Another dismal month of job creation: More unemployed give up looking for work (Updated)
I don't know why we even bother mentioning the "official" unemployment rate. It is so decieving of the true employmnet situation that it's not worth paying attention to.
For the record, the Labor Department says the unemployment rate fell to 8.1% - down from 8.2% last month. But looking inside the numbers gives a dreary picture of what it's like to be unemployed in Obama's economy.
The U.S. economy generated fewer jobs than expected in April, but the unemployment rate dipped slightly and data from prior months was revised upward, painting a murky picture of labor market conditions.
It was the second straight month that hiring slowed in the U.S. and it raises concerns, six months before Americans go to the polls to choose either President Barack Obama or his Republican challenger Mitt Romney as president, that the nation's job-creating machine is sputtering.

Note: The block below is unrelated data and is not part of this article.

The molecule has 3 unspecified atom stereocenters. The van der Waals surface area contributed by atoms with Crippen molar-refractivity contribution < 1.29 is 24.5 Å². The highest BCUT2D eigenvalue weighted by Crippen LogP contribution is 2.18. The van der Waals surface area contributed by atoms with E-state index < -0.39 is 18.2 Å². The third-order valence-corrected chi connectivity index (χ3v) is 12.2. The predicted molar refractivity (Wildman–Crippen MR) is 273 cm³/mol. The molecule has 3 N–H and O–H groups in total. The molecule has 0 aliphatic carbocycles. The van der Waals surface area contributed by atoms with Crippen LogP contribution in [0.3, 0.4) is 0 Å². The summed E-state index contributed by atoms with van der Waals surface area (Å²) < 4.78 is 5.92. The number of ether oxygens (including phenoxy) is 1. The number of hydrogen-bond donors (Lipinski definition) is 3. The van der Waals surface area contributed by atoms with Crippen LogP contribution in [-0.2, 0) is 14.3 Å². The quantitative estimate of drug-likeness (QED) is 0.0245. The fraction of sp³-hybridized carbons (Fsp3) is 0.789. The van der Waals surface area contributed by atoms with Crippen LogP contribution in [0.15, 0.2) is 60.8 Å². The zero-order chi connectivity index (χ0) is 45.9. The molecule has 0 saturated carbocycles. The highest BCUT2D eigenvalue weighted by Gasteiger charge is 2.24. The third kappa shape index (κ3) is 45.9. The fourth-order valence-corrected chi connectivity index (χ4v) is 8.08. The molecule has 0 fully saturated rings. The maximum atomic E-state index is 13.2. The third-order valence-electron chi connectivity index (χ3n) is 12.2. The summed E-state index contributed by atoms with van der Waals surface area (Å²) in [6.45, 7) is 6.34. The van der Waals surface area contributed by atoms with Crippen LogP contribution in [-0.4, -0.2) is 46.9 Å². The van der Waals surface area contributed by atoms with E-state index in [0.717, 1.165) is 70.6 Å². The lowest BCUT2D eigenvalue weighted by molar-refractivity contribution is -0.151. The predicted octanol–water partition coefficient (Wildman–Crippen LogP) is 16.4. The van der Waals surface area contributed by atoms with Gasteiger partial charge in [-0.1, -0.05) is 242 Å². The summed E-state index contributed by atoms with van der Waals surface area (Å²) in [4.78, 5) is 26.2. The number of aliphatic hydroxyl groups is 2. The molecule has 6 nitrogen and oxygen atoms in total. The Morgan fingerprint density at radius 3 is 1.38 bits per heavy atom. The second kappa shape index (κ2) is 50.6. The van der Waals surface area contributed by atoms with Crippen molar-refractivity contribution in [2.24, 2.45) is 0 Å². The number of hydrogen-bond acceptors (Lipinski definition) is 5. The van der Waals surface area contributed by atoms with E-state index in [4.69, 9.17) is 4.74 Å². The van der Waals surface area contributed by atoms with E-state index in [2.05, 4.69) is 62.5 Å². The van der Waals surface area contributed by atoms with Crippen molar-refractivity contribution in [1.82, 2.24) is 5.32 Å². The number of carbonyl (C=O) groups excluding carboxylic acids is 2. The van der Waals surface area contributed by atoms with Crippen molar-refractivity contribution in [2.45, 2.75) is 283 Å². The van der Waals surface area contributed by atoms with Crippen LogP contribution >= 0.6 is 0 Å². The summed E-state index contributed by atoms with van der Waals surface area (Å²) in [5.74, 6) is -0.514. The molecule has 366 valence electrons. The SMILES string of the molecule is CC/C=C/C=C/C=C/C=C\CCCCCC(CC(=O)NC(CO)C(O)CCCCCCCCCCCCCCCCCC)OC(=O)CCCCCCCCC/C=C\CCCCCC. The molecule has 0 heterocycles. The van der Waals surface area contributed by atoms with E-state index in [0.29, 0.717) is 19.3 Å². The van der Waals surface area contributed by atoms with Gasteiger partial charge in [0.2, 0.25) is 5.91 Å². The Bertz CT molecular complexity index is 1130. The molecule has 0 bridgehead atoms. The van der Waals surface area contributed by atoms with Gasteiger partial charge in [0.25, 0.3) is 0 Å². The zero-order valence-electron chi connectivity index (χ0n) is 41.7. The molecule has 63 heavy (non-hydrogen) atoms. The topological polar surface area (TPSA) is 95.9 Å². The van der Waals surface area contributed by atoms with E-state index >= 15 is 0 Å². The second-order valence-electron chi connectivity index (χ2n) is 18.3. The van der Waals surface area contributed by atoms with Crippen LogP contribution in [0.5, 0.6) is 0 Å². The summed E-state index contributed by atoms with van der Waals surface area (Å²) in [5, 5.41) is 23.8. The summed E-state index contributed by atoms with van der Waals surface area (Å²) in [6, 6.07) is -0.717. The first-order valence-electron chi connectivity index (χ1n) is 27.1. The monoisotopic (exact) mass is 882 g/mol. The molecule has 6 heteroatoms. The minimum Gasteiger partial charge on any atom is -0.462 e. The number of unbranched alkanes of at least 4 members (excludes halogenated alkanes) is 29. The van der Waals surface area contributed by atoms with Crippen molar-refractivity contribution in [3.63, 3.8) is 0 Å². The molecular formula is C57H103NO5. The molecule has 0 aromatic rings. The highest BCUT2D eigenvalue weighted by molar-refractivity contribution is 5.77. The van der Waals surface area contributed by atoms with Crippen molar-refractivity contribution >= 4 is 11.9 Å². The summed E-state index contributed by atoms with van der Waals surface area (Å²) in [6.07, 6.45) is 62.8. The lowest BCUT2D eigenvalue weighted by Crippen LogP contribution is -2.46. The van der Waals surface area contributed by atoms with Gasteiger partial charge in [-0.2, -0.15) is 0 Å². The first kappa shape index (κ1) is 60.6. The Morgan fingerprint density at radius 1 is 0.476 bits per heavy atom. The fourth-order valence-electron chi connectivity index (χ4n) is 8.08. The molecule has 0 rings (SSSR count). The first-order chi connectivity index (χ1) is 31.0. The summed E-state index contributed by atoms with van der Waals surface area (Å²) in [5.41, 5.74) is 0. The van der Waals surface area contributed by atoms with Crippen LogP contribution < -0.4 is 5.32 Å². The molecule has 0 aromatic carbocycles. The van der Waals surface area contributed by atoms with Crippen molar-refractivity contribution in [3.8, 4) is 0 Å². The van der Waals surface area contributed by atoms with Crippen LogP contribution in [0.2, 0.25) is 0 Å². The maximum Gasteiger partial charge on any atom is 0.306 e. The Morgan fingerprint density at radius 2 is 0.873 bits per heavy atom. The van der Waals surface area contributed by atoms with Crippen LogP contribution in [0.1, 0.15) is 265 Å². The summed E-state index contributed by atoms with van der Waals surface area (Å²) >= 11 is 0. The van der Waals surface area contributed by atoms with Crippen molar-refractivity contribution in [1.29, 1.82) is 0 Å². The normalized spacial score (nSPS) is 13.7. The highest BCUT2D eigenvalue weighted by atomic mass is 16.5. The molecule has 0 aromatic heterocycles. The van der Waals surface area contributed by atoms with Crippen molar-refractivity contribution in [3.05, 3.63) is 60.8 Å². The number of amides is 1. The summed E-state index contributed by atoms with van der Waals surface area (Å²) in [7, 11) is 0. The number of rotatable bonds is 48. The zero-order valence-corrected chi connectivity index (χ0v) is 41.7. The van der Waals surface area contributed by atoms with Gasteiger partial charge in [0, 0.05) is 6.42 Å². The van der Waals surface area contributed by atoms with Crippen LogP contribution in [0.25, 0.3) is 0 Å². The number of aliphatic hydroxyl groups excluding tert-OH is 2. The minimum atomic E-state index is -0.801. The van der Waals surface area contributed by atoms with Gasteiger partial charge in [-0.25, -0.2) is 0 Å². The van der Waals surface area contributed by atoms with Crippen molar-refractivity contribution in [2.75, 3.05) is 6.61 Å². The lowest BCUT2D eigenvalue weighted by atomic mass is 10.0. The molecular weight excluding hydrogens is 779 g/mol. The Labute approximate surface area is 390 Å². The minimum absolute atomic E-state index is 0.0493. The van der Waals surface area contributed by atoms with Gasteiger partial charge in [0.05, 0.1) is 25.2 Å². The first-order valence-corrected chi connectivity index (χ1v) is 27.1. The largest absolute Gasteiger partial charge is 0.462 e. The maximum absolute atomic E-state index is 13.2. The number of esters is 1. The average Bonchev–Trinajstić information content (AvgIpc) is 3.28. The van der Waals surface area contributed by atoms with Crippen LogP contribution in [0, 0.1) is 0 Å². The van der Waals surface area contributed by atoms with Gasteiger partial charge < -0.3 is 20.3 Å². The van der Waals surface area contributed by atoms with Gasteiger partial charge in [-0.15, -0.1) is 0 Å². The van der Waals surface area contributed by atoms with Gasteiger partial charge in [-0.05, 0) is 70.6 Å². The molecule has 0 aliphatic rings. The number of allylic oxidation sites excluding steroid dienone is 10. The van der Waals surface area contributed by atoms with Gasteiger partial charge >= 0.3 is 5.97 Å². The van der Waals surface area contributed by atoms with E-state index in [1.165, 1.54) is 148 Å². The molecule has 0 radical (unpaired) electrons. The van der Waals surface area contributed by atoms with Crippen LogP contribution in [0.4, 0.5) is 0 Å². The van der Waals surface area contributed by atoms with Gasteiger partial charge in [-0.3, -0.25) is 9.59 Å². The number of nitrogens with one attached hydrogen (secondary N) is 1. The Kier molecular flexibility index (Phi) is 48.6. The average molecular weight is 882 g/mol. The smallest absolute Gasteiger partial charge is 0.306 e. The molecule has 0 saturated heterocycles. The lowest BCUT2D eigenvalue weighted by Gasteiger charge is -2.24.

The Labor Department said Friday that non-farm payrolls rose by 115,000 last month, much lower than the consensus estimate of about 165,000. The jobless rate slid a notch to 8.1 percent from 8.2 percent, as more people left the work force.
Still, the government revised upward its initial estimates for payroll growth in February and March by a combined 53,000. That left the six-month average of job growth at 197,000, nearly exactly where it would have been had April job growth come in as expected at 170,000.
"We're still growing just gradually," said Nigel Gault, an economist at IHS Global Insight in Lexington, Massachusetts.
"Hiring is coming back into line with what you would expect with sluggish growth."
That last quote is telling. It suggests that previously, hiring wasn't even reflecting sluggish growth. Now at least, with economic growth around 2%, we have a jobs market that reflects that anemic situation.
Perhaps by election day, so many Americans will have become discouraged about looking for work that the unemployment rate will be at 5%. Obama can only hope.
Zero Hedge blog reports that the number of people not in the labor force rose by a frightening 522,000 in April. Labor force participation hit a 30-year low of 64.3%.